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Two US Slovenians honoured with Medal of Merit

Washington, 26 April - Slovenia has honoured American Slovenians Mark Ryavec and Stephen Antalics with the Medal of Merit for their efforts for the US to recognise independent Slovenia in the early 1990s. Slovenian Ambassador to the US Tone Kajzer handed them the decorations on behalf of President Borut Pahor at the Slovenian Embassy in Washington, DC, on Monday.

Washington, US
Stephen Antalics, Slovenian Ambassador to the US Tone Kajzer and Mark Ryavec at the ceremony at which Antalics and Ryavec were honoured with the Medal of Merit for their contribution to Slovenia's promotion and international recognition.
Photo: Robi PoredoŇ°/STA

Washington, US
American Slovenians Stephen Antalics and Mark Ryavec honoured with Slovenia's Medal of Merit for their contribution to Slovenia's promotion and international recognition.
Photo: Robi PoredoŇ°/STA

Washington, US
American Slovenians Stephen Antalics and Mark Ryavec honoured with Slovenia's Medal of Merit for their contribution to Slovenia's promotion and international recognition.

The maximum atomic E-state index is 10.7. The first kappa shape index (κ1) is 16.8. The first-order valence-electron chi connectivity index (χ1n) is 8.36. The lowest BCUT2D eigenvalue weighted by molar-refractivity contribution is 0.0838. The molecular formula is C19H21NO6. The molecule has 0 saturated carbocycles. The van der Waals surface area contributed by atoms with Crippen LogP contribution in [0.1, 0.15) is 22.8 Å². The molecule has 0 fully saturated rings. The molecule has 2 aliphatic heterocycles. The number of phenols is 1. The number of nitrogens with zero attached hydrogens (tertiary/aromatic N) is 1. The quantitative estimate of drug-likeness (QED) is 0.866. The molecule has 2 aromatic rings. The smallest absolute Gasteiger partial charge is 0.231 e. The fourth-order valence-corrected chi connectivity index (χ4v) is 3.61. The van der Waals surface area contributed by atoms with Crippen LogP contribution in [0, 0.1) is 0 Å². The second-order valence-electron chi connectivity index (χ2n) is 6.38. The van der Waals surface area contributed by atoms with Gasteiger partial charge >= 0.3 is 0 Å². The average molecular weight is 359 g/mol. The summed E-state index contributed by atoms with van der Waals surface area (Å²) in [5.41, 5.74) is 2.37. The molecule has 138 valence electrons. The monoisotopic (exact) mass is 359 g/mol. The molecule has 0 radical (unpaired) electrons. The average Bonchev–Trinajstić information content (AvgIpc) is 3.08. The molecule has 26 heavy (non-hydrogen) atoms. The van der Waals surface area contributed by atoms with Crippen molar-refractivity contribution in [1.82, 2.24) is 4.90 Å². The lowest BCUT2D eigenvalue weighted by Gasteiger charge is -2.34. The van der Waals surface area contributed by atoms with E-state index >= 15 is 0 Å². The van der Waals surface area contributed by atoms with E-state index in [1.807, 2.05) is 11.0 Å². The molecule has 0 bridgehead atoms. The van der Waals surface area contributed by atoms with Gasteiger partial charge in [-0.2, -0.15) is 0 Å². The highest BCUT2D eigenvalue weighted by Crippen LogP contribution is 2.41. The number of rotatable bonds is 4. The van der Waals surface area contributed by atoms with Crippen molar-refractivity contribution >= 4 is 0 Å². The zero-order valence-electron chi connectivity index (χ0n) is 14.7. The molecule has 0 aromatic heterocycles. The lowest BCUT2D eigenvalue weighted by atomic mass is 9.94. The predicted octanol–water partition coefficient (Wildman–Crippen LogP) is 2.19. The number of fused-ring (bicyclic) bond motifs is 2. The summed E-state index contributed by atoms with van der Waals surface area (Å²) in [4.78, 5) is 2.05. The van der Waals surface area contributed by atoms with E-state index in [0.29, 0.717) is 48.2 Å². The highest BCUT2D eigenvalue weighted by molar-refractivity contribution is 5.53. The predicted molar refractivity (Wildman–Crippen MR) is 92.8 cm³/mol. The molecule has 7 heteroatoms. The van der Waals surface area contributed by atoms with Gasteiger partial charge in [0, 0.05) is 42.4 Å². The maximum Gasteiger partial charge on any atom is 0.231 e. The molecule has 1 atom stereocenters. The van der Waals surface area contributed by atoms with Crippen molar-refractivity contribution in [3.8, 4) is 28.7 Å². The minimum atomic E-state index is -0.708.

Photo: Robi PoredoŇ°/STA

Ryavec, who served as Slovenia's honorary consul in Los Angeles in 1996-2002, received the medal for his contribution to the country's recognition by the US.

He has also significantly contributed to Slovenian culture and art being promoted in the US and to the country's reputation generally increasing.

For instance, he organised a high-profile exhibition on Slovenian masterpieces at the Los Angeles Craft and Folk Art Museum in 2000.

Ryavec, whose grandfather left Slovenian lands near Trieste for the US in 1908, is also credited with the city of Los Angeles recognising Slovenia and Croatia already in July 1991, which amounts to the first official document about Slovenia's recognition in the US.

Antalics was honoured for his efforts to preserve Slovenian identity. At the age of 93, he has recently received Slovenian citizenship.

He is the founder of the association of the twin cities Bethlehem, Pennsylvania and Murska Sobota in Slovenia's Prekmurje region.

Antalics was born in Bethlehem to Slovenian parents, who left a village near Murska Sobota before WWI for the the US steel city, a destination for many Prekmurje Slovenians.

Since Prekmurje was under Hungarian rule until the end of WWI, Hungarian priests in the US managed to persuade many that they belonged to a Windish people. Many Slovenians accepted this narrative until Antalics thoroughly researched the matter at Leigh University to prove they were Slovenians.

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